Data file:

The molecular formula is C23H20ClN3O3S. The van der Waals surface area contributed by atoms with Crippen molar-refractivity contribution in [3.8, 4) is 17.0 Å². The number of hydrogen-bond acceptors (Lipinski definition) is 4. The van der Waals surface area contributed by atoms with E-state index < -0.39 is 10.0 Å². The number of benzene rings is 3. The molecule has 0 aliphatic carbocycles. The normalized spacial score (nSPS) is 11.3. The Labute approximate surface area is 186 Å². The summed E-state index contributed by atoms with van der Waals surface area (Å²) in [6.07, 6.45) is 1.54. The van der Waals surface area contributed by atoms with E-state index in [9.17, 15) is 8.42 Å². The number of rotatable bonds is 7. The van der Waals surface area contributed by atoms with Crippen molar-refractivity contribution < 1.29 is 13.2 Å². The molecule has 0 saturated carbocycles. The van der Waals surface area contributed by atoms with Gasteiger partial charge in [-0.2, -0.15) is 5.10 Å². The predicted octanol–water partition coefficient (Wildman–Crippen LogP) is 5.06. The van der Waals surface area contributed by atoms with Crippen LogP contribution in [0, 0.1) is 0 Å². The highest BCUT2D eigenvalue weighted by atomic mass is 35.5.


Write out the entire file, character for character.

The molecular formula is C23H20ClN3O3S. The van der Waals surface area contributed by atoms with Crippen molar-refractivity contribution in [3.8, 4) is 17.0 Å². The number of hydrogen-bond acceptors (Lipinski definition) is 4. The van der Waals surface area contributed by atoms with E-state index < -0.39 is 10.0 Å². The number of benzene rings is 3. The molecule has 0 aliphatic carbocycles. The normalized spacial score (nSPS) is 11.3. The Labute approximate surface area is 186 Å². The summed E-state index contributed by atoms with van der Waals surface area (Å²) in [6.07, 6.45) is 1.54. The van der Waals surface area contributed by atoms with E-state index in [9.17, 15) is 8.42 Å². The number of rotatable bonds is 7. The van der Waals surface area contributed by atoms with Crippen molar-refractivity contribution < 1.29 is 13.2 Å². The molecule has 0 saturated carbocycles. The van der Waals surface area contributed by atoms with Gasteiger partial charge in [-0.2, -0.15) is 5.10 Å². The predicted octanol–water partition coefficient (Wildman–Crippen LogP) is 5.06. The van der Waals surface area contributed by atoms with Crippen LogP contribution in [0, 0.1) is 0 Å². The highest BCUT2D eigenvalue weighted by atomic mass is 35.5.